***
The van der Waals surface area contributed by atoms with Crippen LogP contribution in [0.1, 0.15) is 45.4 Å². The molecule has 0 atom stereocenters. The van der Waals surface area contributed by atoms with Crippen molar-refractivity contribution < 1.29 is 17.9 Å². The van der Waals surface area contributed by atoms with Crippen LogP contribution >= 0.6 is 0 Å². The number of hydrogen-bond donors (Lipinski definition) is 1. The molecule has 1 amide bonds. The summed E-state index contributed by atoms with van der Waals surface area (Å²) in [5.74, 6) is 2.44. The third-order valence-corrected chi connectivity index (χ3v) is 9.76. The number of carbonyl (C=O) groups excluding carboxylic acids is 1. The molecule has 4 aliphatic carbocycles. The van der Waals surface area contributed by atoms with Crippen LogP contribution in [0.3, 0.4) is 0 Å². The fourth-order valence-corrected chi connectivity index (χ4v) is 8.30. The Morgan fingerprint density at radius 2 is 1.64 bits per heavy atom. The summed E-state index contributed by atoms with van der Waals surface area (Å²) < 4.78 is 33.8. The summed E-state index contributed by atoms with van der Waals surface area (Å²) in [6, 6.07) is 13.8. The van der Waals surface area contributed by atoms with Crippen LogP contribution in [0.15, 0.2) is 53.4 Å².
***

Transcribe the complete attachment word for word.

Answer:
The van der Waals surface area contributed by atoms with Crippen LogP contribution in [0.1, 0.15) is 45.4 Å². The molecule has 0 atom stereocenters. The van der Waals surface area contributed by atoms with Crippen molar-refractivity contribution < 1.29 is 17.9 Å². The van der Waals surface area contributed by atoms with Crippen LogP contribution >= 0.6 is 0 Å². The number of hydrogen-bond donors (Lipinski definition) is 1. The molecule has 1 amide bonds. The summed E-state index contributed by atoms with van der Waals surface area (Å²) in [5.74, 6) is 2.44. The third-order valence-corrected chi connectivity index (χ3v) is 9.76. The number of carbonyl (C=O) groups excluding carboxylic acids is 1. The molecule has 4 aliphatic carbocycles. The van der Waals surface area contributed by atoms with Crippen LogP contribution in [0.3, 0.4) is 0 Å². The fourth-order valence-corrected chi connectivity index (χ4v) is 8.30. The Morgan fingerprint density at radius 2 is 1.64 bits per heavy atom. The summed E-state index contributed by atoms with van der Waals surface area (Å²) < 4.78 is 33.8. The summed E-state index contributed by atoms with van der Waals surface area (Å²) in [6, 6.07) is 13.8. The van der Waals surface area contributed by atoms with Crippen LogP contribution in [0.15, 0.2) is 53.4 Å².